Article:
Copper and zinc


Copper conducts electricity and heat very well, which makes the metal a necessary raw material in modern economies and societies. More than half of all copper produced today is used to produce and manage electricity. Copper and copper alloys are used in areas where high conductivity (both for electricity and heat), good corrosion resistance, color, formability, strength and soldering are important. Virtually all wires for electrical installations in houses are made of copper as well as electrical conductors in electric generators and motors. Copper is also important in the telecommunications field.

The metal is a very important part of the transition to alternative energy sources, such as solar, wind and water power, which require large amounts of copper to generate electricity and to transfer long distances efficiently. For the electric vehicles market, copper is essential and an electric car needs four times more copper than a car with a combustion engine. The availability of copper is thus one of the most important factors for efficient energy conversion.

As for price trends for the next few years, many analysts (including investment bank Clarksons Platou Securities) expect increasing demand for copper driven by electrification of industry, transport and home. The expected growth of electric vehicles is an important driver, see below forecast from Bloomberg.




Zinc is a very important metal for sustainable economic development and it is the fourth most used metal after iron, aluminum and copper. Areas of use are many, but a key application is to prevent corrosion in steel. A thin layer of zinc, so-called galvanizing, extends the life of steel structures by 50 to 100 years by preventing rust. Hence, the consumption of iron ore can be reduced which results in lower amounts of carbon dioxide emissions. Investments in infrastructure become more durable.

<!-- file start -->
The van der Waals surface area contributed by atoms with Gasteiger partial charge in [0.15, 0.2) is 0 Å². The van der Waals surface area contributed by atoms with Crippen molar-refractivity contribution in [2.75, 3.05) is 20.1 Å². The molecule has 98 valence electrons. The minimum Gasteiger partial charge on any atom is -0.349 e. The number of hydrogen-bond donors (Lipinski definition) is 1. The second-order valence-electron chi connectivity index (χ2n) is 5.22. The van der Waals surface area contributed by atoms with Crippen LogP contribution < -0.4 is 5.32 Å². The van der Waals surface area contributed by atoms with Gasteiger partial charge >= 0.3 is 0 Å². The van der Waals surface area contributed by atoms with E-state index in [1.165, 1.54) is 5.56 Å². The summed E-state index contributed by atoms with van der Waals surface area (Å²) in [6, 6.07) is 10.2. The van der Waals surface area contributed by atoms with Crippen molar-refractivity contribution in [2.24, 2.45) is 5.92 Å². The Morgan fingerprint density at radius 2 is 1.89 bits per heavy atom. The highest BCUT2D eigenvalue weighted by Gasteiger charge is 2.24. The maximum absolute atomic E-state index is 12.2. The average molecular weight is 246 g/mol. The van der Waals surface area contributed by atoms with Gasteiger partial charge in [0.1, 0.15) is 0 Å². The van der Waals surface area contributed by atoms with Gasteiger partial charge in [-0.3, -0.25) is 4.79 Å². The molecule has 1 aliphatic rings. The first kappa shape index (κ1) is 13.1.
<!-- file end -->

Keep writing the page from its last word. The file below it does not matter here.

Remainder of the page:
Approximately 60% of the annual global consumption of zinc is used for electroplating (source: Boliden). The infrastructure and construction industries are thus the largest users of zinc, but the automotive and electronics industries are also important end-users for, among other things, manufacuring of batteries. Geographically, China accounts for about 50% of the annual zinc consumption in the world.

According to Statista, global mining production of zinc amounted to 13.2 million tonnes and the production of zinc to 13.7 million tonnes. Global consumption of zinc metal amounted to 14.2 million tonnes. The largest producers were China, Peru, Australia, USA and India.

Based on various supply and demand factors, many analysts are positive to a continued strong development for the zinc price over the next few years.